Boris Johnson has vowed to bring back his former election guru Sir Lynton Crosby in a bid to save his premiership, as he attempts to persuade Conservative MPs there will be a major changes at No 10.
The prime minister told Tory MPs that the Australian strategist would return to advise him, as he fought to calm anger over partygate after the publication of a censored version of the Sue Gray report.
Deputy PM Dominic Raab confirmed that Sir Lynton would return to help the government “focus on voters’ priorities”, saying MPs desperately wanted the party to “get back to doing the job”.
He told LBC: “Lynton Crosby is an important element of that. He has got a good strategic nose and a good sense of the direction of public opinion… to make sure we are nailing the priorities of the people.”
MPs were said to have cheered at a tense behind-closed-door meeting on Monday evening when the prime minister revealed a role for the Australian election guru behind his successful London mayoral campaigns.
Dubbed the “Wizard of Oz”, Sir Lynton also acted as a strategist from the Conservative Party during the general election campaigns in 2015 and 2017.
Leader of the Commons Jacob Rees-Mogg said he had not heard any calls for Mr Johnson to go at Monday night’s meeting – telling reporters the PM had “managed to maintain the support of the party pretty much throughout”.
There was no immediate sign of the flood of confidence letters to Sir Graham Brady, the chair of the backbench 1922 Committee, which would trigger a vote on Mr Johnson’s future as Tory leader if they passed the threshold of 54.
Mr Johnson announced plans to reshape No 10 as an Office of the Prime Minister led by a permanent secretary, as well as to enforce codes of conduct for civil servants and special advisers more stringently.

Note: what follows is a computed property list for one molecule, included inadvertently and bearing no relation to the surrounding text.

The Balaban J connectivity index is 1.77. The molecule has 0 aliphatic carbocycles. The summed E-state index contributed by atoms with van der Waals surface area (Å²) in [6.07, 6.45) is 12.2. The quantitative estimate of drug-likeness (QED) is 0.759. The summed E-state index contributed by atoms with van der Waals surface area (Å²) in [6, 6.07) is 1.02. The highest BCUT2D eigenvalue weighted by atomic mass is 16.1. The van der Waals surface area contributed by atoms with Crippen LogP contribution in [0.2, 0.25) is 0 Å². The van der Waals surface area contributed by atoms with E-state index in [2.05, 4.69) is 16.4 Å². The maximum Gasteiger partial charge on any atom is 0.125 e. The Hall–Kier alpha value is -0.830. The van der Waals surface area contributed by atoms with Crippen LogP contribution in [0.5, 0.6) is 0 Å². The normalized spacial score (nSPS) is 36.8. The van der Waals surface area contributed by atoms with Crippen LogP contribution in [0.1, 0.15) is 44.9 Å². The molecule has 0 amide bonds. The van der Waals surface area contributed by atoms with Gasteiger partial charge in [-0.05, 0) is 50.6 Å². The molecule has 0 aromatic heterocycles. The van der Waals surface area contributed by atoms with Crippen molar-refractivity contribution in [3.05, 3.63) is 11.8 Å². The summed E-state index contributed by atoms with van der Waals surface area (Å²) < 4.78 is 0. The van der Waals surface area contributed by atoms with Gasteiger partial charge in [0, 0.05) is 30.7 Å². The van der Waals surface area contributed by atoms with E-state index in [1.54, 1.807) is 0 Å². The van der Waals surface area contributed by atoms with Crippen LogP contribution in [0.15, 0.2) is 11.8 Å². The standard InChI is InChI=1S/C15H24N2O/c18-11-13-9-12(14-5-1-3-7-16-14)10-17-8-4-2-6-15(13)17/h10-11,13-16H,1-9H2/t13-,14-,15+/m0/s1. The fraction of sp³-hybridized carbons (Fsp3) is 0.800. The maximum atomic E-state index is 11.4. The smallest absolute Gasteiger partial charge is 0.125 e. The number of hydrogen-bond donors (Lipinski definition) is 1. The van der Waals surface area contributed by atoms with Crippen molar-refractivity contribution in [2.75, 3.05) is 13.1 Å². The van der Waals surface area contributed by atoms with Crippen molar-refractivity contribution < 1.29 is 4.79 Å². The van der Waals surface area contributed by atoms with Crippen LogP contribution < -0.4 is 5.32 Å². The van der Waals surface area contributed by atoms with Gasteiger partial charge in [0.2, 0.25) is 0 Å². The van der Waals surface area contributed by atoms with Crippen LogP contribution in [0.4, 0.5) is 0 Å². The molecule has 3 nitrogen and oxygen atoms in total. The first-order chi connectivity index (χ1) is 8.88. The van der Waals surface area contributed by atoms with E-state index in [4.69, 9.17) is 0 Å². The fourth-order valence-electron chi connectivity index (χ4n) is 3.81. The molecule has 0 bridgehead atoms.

Rebel MPs expressed skepticism about the overhaul, however. Former Tory minister Andrew Mitchell said Mr Johnson was running government like a “medieval court”, and said partygate was more damaging than the expenses scandal.
Mr Mitchell – who announced that he had lost confidence in the PM in the Commons on Monday – told BBC Radio 4’s Today programme: “I think this is a crisis that is not going to go away and is doing very great damage to the party.”
He added: “It is more corrosive in my judgment than the expenses scandal was and it will break the coalition that is the Conservative Party.”
Former Conservative leader William Hague also warned that the PM “should be very worried” about his fightback, as he criticized his apology to the Commons.
Writing in The Times, Mr Hague said Mr Johnson had plenty of time to craft a substantial response which gave his critics “pause for thought”, but instead “decided to do the minimum”.
“The prime minister could have got on the front foot … yet this very intuitive politician decided to do the minimum in responding to the report rather than go further in his apology and his proposals. Instead of reinforcing the momentum in his favour, he quite possibly stalled it.”
Former Scottish Tory leader Ruth Davidson was in tears in Channel 4 News on Monday evening, saying she has been left “upset” by the partygate scandal and did not think Mr Johnson can recover.
Meanwhile, Labor leader Sir Keir Starmer said Mr Johnson had “taken the public for fools” and should resign before the police investigation concludes. “The prime minister broke the rules, the prime minister lied about having broken the rules,” he told BBC Breakfast.